Installation Energy Resilience Strategy Delivers Uninterrupted, Reliable, High Quality Power

The US Department of Navy and the US Marines Corps have developed a resilience policy that will enable key installations to go off-grid for at least two weeks – with the goal of “assured energy whenever and wherever it’s required.”  The Installation Energy Resilience Strategy focuses on the delivery of uninterrupted, reliable, and high quality power necessary to meet evolving mission requirements as defined in the National Defense Strategy.

Navy and Marine Corps energy managers will work with utilities and private sector experts to collaborate on initiatives to reduce vulnerabilities, add redundancy, and improve energy management. They will assess facility reliability and resilience requirements for all facilities by September 2021, then develop plans to increase energy reliability for defense and “task critical” assets to 95% by September 2025. They must also make sure those assets can operate off-grid for at least two weeks by the same deadline. Starting in 2022, energy managers are called upon to make all defense and task critical assets resilient and reliable by the year 2030.

“We must pursue innovative methods to supplement funding through the privatization of assets, continued performance contracting, and the acquisition of energy as a service,” Acting Assistant Secretary of the Navy for Energy, Installations, and Environment, The Honorable Lucian Niemeyer, said.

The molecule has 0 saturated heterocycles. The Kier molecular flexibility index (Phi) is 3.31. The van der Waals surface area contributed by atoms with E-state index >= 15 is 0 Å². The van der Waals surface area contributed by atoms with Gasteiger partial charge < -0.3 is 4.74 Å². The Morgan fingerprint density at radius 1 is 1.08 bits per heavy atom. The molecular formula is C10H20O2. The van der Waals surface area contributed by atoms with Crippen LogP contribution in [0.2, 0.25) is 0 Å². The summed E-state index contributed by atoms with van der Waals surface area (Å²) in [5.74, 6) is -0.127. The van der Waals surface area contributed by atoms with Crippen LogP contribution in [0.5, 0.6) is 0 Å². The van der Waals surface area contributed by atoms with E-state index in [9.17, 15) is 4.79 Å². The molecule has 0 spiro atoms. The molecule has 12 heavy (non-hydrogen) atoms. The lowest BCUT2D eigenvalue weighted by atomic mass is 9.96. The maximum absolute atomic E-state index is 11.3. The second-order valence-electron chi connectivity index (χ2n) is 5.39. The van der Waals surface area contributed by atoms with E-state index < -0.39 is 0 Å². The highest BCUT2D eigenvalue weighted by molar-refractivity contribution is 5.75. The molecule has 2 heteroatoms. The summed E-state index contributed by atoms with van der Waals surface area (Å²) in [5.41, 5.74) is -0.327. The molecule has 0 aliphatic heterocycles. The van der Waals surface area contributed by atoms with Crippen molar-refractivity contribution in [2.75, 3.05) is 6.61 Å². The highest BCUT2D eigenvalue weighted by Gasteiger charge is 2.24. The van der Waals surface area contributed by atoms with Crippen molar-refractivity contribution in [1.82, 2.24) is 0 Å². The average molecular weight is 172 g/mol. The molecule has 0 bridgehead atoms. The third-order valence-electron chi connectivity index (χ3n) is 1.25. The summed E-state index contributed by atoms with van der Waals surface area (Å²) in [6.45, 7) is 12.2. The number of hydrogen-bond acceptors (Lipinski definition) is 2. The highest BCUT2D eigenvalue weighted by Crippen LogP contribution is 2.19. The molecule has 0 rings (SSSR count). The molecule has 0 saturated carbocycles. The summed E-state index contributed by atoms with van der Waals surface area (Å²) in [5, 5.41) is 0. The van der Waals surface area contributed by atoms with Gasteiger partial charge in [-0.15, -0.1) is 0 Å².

This two-week resilience plan mirrors a similar policy already enacted by the US Army. Their 2018 National Defense Strategy establishes the concept that stateside posts are no longer sanctuaries and that they must move toward installations that can operate for two weeks or longer without outside utilities – including water, fuel and electricity – while also boosting security.

“This strategy is a major step forward for the Department as we acknowledge the reality that future combat systems will need more power of higher quality and greater resiliency,” said Niemeyer. “It starts with individual efforts to identify mission essential shore assets that must continue to operate in the event of a power outage. Then, we must develop installation energy plans to provide a long-term strategy for investments and projects to meet our resilience goals.”